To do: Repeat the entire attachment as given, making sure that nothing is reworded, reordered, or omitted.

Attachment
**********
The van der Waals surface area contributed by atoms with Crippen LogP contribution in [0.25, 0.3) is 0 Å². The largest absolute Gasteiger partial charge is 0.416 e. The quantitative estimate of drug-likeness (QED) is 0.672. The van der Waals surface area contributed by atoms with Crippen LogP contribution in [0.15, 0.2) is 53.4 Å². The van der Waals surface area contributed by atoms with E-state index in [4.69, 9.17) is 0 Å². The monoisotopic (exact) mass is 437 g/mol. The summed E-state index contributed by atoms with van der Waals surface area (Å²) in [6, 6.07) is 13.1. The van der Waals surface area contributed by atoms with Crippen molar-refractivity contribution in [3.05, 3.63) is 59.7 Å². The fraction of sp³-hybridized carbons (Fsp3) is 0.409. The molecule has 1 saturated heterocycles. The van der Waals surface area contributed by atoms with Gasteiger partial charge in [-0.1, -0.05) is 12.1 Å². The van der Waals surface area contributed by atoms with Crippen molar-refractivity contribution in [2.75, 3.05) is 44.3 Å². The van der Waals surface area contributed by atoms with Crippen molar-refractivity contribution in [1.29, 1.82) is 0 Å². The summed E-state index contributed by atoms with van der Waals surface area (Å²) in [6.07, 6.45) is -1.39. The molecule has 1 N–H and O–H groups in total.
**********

The van der Waals surface area contributed by atoms with Crippen LogP contribution in [0.25, 0.3) is 0 Å². The largest absolute Gasteiger partial charge is 0.416 e. The quantitative estimate of drug-likeness (QED) is 0.672. The van der Waals surface area contributed by atoms with Crippen LogP contribution in [0.15, 0.2) is 53.4 Å². The van der Waals surface area contributed by atoms with E-state index in [4.69, 9.17) is 0 Å². The monoisotopic (exact) mass is 437 g/mol. The summed E-state index contributed by atoms with van der Waals surface area (Å²) in [6, 6.07) is 13.1. The van der Waals surface area contributed by atoms with Crippen molar-refractivity contribution in [3.05, 3.63) is 59.7 Å². The fraction of sp³-hybridized carbons (Fsp3) is 0.409. The molecule has 1 saturated heterocycles. The van der Waals surface area contributed by atoms with Gasteiger partial charge in [-0.1, -0.05) is 12.1 Å². The van der Waals surface area contributed by atoms with Crippen molar-refractivity contribution in [2.75, 3.05) is 44.3 Å². The van der Waals surface area contributed by atoms with Crippen molar-refractivity contribution in [1.29, 1.82) is 0 Å². The summed E-state index contributed by atoms with van der Waals surface area (Å²) in [6.07, 6.45) is -1.39. The molecule has 1 N–H and O–H groups in total.